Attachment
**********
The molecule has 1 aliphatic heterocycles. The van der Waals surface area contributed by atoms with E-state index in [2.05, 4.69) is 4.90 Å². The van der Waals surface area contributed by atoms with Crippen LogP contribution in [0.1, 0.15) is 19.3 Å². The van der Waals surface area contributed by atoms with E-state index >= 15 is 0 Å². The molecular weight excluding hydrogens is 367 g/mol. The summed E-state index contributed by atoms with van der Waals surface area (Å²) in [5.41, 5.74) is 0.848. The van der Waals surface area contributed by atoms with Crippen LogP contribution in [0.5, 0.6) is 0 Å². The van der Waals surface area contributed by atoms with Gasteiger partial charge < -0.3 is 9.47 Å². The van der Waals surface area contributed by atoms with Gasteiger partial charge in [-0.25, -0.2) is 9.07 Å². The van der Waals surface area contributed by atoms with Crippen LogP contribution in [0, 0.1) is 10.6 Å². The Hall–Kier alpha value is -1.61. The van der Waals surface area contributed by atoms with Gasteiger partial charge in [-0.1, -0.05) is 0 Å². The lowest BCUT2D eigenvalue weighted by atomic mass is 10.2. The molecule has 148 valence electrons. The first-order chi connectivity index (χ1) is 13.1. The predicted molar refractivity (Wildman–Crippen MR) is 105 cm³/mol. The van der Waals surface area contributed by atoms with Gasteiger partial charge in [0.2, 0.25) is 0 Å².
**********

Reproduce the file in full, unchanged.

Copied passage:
The molecule has 1 aliphatic heterocycles. The van der Waals surface area contributed by atoms with E-state index in [2.05, 4.69) is 4.90 Å². The van der Waals surface area contributed by atoms with Crippen LogP contribution in [0.1, 0.15) is 19.3 Å². The van der Waals surface area contributed by atoms with E-state index >= 15 is 0 Å². The molecular weight excluding hydrogens is 367 g/mol. The summed E-state index contributed by atoms with van der Waals surface area (Å²) in [5.41, 5.74) is 0.848. The van der Waals surface area contributed by atoms with Crippen LogP contribution in [0.5, 0.6) is 0 Å². The van der Waals surface area contributed by atoms with Gasteiger partial charge < -0.3 is 9.47 Å². The van der Waals surface area contributed by atoms with Gasteiger partial charge in [-0.25, -0.2) is 9.07 Å². The van der Waals surface area contributed by atoms with Crippen LogP contribution in [0, 0.1) is 10.6 Å². The Hall–Kier alpha value is -1.61. The van der Waals surface area contributed by atoms with Gasteiger partial charge in [-0.1, -0.05) is 0 Å². The lowest BCUT2D eigenvalue weighted by atomic mass is 10.2. The molecule has 148 valence electrons. The first-order chi connectivity index (χ1) is 13.1. The predicted molar refractivity (Wildman–Crippen MR) is 105 cm³/mol. The van der Waals surface area contributed by atoms with Gasteiger partial charge in [0.2, 0.25) is 0 Å².